Epicurus: Could he be the father of the modern behavioral approach to obesity?

Epicurus: could he be the father of the modern behavioral approach to obesity?


Epicurus: Could it be the father of the modern behavioral approach to obesity?

Anastasios Papalazarou, MSc, PhD*

Department of Nutrition and Dietetics, Harokopio University, Athens, Greece.

Corresponding author: Dr Anastasios Papalazarou, Department of Nutrition and Dietetics, Harokopio University, Athens, Greece.

Obesity continues to grow in epidemic proportions and is widely viewed as a chronic public health problem that poses a major financial burden on health care systems across the world [1].  According to the latest data provided by WHO, 39% and 13% of adults over 18 were overweight and obese, respectively [2].   The weight loss industry at the same time has also been growing exponentially.  We are constantly being bombarded by diets, “magical” fat-melting formulations, “miraculously-painless” machines, drugs working as appetite suppressants and metabolism boosters, allegedly contributing to an effortless and rapid weight loss.   Furthermore, individuals highly motivated and disciplined to lose weight manage to lose it in the initial stages but fail to maintain the weight loss in the long run. Successful weight loss maintenance appears to be affected by a complex interaction of environmental, biological and behavioral factors, however, behavioral modification approach is considered as the cornerstone of interventions for obesity management [3].

Behavioral modification has been identified as an important contributor to weight maintenance over the last couple of decades.  The basic principle is mainly framed in the content of changing the way of thinking and feeling about food.  It is well established that eating is not a process of surviving but a behavior that is strongly linked with emotions, rewards, external stimuli, that lead to food consumption for reasons other than hunger.  Thus, adopting behavioral and cognitive based approaches to an individual’s eating habits is of vital importance in terms of obesity management.  

This is where Greek philosophy enters the scene.  Epicurus (341-270 BC), is considered amongst the greatest philosophers in the world and according to his theories, the purpose of life was how to achieve happiness and tranquility. Following in the footsteps of the majority of Greek philosophers in the post-Socratic period, he stated that our behaviors should not be based on emotions, but only on direct observation and logic.  Epicurus’ philosophy suggests a pathway of thinking, in which our choices should be based on mindful and conscious principles.  This is the approach behavioral modification as a treatment of obesity also aims to adopt.  I would like to take this opportunity to share with you some of his views and how they fit into the modern approach of obesity.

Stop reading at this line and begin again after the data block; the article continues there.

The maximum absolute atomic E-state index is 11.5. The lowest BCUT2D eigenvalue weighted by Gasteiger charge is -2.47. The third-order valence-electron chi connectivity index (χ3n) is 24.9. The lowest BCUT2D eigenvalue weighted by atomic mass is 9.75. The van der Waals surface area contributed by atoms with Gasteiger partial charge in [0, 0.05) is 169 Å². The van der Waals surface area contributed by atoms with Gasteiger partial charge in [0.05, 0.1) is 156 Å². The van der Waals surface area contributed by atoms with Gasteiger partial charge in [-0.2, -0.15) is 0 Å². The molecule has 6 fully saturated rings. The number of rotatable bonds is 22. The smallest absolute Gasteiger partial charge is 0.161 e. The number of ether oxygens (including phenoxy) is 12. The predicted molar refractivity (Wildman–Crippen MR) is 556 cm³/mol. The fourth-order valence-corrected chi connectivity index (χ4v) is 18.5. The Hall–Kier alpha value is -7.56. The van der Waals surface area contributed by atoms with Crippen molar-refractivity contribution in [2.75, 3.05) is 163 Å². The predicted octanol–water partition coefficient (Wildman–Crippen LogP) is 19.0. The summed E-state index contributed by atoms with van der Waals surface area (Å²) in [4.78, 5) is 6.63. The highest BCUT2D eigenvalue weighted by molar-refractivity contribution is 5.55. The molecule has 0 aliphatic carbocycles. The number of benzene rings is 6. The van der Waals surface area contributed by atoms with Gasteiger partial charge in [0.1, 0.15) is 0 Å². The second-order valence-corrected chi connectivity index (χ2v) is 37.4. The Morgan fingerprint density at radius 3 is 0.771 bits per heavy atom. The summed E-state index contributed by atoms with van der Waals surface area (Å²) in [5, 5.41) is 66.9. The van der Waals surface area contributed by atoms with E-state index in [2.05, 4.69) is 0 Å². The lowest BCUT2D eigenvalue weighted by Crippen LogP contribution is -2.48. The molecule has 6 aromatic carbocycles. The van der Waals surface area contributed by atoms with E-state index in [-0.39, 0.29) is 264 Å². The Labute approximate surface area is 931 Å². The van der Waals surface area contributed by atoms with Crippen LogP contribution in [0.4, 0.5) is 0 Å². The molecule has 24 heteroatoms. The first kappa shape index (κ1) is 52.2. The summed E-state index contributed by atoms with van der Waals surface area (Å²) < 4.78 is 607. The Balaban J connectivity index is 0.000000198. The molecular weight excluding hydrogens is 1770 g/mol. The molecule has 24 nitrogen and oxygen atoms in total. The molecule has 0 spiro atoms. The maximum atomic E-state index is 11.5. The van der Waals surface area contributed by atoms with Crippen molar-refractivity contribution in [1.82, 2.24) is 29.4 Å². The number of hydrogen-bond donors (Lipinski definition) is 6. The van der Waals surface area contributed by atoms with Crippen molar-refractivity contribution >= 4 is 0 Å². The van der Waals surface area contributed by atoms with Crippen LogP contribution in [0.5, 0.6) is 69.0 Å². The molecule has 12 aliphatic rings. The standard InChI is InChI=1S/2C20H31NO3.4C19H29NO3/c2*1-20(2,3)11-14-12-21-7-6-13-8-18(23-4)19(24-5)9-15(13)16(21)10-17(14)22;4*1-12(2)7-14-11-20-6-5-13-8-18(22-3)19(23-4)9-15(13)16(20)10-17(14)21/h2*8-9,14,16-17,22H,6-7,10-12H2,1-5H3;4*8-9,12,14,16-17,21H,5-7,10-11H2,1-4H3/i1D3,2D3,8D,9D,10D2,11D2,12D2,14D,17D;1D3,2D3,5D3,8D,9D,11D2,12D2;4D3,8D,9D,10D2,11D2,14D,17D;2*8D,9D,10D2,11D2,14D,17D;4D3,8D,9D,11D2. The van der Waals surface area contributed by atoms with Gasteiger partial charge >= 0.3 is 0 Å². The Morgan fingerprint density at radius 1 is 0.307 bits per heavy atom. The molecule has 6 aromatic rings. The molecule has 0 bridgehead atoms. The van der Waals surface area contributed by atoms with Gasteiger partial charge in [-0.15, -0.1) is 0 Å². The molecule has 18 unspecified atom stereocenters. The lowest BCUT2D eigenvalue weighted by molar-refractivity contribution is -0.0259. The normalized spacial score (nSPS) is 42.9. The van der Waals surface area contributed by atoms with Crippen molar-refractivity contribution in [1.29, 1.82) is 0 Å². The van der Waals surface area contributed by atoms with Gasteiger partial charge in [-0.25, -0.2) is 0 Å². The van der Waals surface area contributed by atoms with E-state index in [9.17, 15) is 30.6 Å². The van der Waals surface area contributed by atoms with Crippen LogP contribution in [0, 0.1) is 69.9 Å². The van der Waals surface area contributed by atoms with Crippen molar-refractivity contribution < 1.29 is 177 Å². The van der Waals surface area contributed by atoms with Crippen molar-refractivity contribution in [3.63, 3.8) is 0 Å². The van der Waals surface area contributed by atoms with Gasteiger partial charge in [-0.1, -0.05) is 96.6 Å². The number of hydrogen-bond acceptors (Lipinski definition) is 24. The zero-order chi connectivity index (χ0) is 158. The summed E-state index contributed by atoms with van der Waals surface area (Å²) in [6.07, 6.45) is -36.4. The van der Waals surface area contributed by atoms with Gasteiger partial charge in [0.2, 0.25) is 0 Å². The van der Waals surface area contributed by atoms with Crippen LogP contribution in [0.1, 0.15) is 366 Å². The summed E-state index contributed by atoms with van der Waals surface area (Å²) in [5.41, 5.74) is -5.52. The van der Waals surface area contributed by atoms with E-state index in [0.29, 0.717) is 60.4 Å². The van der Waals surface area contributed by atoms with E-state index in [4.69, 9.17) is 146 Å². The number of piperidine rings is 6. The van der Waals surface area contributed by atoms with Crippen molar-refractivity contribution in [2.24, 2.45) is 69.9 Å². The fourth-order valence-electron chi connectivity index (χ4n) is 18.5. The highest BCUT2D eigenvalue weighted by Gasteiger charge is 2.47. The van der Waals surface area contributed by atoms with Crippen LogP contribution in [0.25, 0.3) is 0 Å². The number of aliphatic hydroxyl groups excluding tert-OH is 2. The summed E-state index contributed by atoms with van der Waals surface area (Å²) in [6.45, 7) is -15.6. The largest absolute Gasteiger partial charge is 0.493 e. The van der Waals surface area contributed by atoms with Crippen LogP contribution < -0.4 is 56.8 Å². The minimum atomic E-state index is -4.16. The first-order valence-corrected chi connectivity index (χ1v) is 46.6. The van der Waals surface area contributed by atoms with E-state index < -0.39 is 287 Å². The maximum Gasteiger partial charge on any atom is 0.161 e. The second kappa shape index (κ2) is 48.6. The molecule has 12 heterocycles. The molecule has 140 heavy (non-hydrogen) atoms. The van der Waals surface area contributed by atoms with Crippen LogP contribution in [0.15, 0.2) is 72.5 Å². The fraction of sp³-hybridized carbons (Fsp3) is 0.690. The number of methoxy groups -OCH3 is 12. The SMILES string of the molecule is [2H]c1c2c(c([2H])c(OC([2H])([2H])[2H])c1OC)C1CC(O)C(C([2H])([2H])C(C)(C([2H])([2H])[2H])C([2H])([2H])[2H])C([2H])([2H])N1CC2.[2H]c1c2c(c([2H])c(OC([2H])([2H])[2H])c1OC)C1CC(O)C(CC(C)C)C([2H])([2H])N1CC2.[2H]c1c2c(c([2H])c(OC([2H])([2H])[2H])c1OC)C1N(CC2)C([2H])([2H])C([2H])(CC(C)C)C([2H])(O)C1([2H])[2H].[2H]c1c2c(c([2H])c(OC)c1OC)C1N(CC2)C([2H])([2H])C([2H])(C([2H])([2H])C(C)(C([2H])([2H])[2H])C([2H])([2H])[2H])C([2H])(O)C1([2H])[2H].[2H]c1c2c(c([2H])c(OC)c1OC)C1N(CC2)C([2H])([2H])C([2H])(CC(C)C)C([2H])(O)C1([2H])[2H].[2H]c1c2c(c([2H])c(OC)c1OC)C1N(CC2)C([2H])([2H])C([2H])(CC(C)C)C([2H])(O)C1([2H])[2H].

Reinforcement pathology and obesity

Reinforcement pathology occurs when excessive motivation to eat meets low impulse control of food [4].  This situation has been linked to obesity by many studies [5,6].  Food reinforcing defined as level of willingness to work for food and inability for delayed gratification defined as choice of smaller immediate rewards instead of larger delayed ones, are the main constituents for reinforcement pathology.  The combination eventually leads to choices that contribute to increased energy intake.  In a recent study of siblings’ behavior, it was shown that food reinforcement and inability to delayed gratification are primary behavioral processes contributing to the siblings’ discordance in weight [7].  Epicurus, distinguishes between two different types of pleasure: “moving” pleasure (kata kinisi) and “static” pleasure (katastimatiki) [8]. "Moving" pleasures are predominantly temporary pleasures and occur when one is in the process of satisfying a desire immediately and involve an active titillation of the senses. “Static” pleasures, on the other hand, are a longer-lasting state of balance contributing to the virtue of tranquility (ataraxia).  The ability of refraining from getting something smaller now for the pleasure of being able to have something bigger or better later, contributes to a more substantial and long-term balance, as the maintenance of a healthy body weight and well-being is.  Epicurus, tens of centuries ago, proposed that "things that cause excessive pleasure now, can prove to be detrimental in the future," as well as "by avoiding doing things now, you may not get the pleasure you would like, but in the future, you may do things that bring more pleasure."  In other words, he believed that we should not be striving for temporary, short term pleasures, because we are increasing the likelihood of damaging our mental health in the long term or even losing out on even greater happiness. We should, therefore, weigh our decision before giving in to the temporary pleasure [9]. A frequent example he used was wine, for which drinking a small amount can bring on an extremely pleasant state, but yielding to greater quantities can have detrimental long-term health effects

Flexible vs rigid control of eating

Flexible dietary control may be a more beneficial approach than rigid dietary control for managing disordered eating [10].  Flexible control promotes a mindful way of eating and predicts better weight loss, as opposed to rigid control which has been associated with dichotomous thinking style around food consumption, resulting in the perpetuation of an eating disorder state [10].  In other words, someone has better chances in controlling his weight effectively by adopting a more flexible diet, rather than a strict and depriving one.  One could consume everything including desert as long as he/she complies with moderation.  That is precisely why diets should be individualized and inclusive, considering each person’s needs and wishes so that they are feasible to carry out.  Epicurus believed in the same balanced premise too, thousands of years ago.   He proposed that our search for pleasure is legitimate and we must pursue it, but he was warning against overindulgence because it often leads to pain [8].  

Goal setting